Sixty patients (48 female, 12 male; age 34 (25-43) years) who had presented at the Neurology Outpatient Clinic of Education and Research Hospital were prospectively included in the study. The patients were evaluated and diagnosed by the same neurologist on the basis of The International Classification of Headache Disorders, 2nd edition (19). Forty-six age- and sex-matched healthy controls (37 female, 9 male; age 35 (26-44) years) were enrolled for comparison.The control group consisted of volunteers from the hospital staff who had never had recurrent primary headaches. All the participants belonged to the same ethnic group and had comparable socioeconomic status. The patients with migraine, or subjects in the control group with an unstable medical condition (e.g. cardiovascular, hepatic, renal or endocrine disorder) within the past 2 years; or the ones using any medications – e.g. lipid lowering agents or antioxidant drugs - that could influence the results, were excluded. Patients were headache-free for at least 24 hours. All subjects had full physical examination and were asked to complete a general questionnaire and gave informed consent before the onset of study. The self-limited questionnaires were the gold standard for measuring disease activity and functional capacity in patients. The following data were recorded for each patient: age, sex, age at onset of disease, number of days with headache per month (less than 3 days, more than 3-less than 12 days, more than 12 days), severity of headache (mild, moderate, severe), chronic treatments, alcohol consumption, smoking, family history of cardiovascular disease. Blood pressure was measured manually with a sphygmomanometer. Hypertension was defined as systolic blood pressure of at least 140 mm Hg, diastolic blood pressure of at least 90 mm Hg, otherwise physician diagnosed hypertension. Body mass index was calculated as weight in kilograms divided by height in meters squared.
This study was performed in accordance with the ethical standards set by the Declaration of Helsinki and was approved by the local ethics committee.


Blood samples were obtained after an overnight fast. Serum samples were then separated from the cells by centrifugation for 10 minutes at a centrifugation force of 3000 x g. Glucose and insulin were measured immediately after sampling. Remaining serum portions were stored at -80 °C and used to analyze Total Oxidant Status (TOS) and Total Antioxidant Status (TAS).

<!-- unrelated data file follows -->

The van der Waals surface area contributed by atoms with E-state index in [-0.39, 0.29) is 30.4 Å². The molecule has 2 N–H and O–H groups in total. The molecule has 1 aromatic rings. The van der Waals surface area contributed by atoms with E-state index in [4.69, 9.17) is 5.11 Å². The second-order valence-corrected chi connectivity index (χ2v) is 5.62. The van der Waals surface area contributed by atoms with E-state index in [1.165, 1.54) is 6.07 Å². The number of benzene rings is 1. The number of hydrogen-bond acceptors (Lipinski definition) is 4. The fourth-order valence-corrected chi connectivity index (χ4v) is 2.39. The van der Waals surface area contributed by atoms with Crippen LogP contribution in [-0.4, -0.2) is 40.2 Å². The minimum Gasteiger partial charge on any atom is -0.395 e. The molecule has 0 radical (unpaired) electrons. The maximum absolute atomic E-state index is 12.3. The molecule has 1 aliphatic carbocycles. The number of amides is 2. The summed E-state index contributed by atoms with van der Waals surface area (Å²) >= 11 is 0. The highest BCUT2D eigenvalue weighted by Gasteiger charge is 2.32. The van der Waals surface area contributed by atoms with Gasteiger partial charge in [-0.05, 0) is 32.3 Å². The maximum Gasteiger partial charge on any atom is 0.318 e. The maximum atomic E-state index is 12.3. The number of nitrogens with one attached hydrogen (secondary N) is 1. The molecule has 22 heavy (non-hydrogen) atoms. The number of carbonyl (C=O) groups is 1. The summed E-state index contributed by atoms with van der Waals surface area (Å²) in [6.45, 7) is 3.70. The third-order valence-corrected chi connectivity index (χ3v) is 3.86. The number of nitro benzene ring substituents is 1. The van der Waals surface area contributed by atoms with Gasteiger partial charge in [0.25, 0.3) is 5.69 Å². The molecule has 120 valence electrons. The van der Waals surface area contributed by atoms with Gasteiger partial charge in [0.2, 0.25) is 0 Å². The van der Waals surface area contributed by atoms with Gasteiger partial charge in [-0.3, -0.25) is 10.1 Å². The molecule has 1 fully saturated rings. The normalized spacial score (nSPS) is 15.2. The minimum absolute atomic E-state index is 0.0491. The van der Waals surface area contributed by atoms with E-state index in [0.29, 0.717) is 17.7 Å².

Measurement of the serum glucose, insulin and HOMA –IR index

The levels of fasting glucose were determined by using commercially available assay kits (Abbott Diagnostics, Abbott Park, Illinois, USA) with an autoanalyzer (Architect ®c16000, Abbott Diagnostics, Abbott Park, Illinois, USA). Serum insulin levels were measured using an automated chemiluminescence autoanalyzer (UniCel® DxI 800 Immunoassay System, Beckman Coulter, Krefeld, Germany). The insulin resistance index was calculated on the basis of fasting values for glycaemia and insulinemia, according to the homeostasis model assessment (HOMA): insulin resistance (HOMA-IR) = fasting insulinaemia (mU/mL) × fasting glycaemia (mmol/L)/22.5 (12).

Measurements of the total oxidant and antioxidant statuses of serum

The TAS and TOS of the serum were measured by commercially available kits (Rel Assay® Diagnostics, Gaziantep, Turkey) with an autoanalyzer (Architect ®c16000, Abbott Diagnostics, Abbott Park, Illinois, USA), using novel automated colorimetric measurement methods for both statuses developed by Erel (20,21). In TAS method, which has a precision value lower than 3%, antioxidants in the sample reduce dark blue-green colored 2, 2’-azino-bis (3-ethylbenzthiazoline-6-sulphonic acid) (ABTS) radical to colorless reduced ABTS form. The change of absorbance at 660 nm is related with total antioxidant level of the sample. Using this method, the antioxidative effect of the sample against the potent free radical reactions initiated by the produced hydroxyl radical, is measured. The results are expressed as micromolar trolox equivalent per liter (22,23).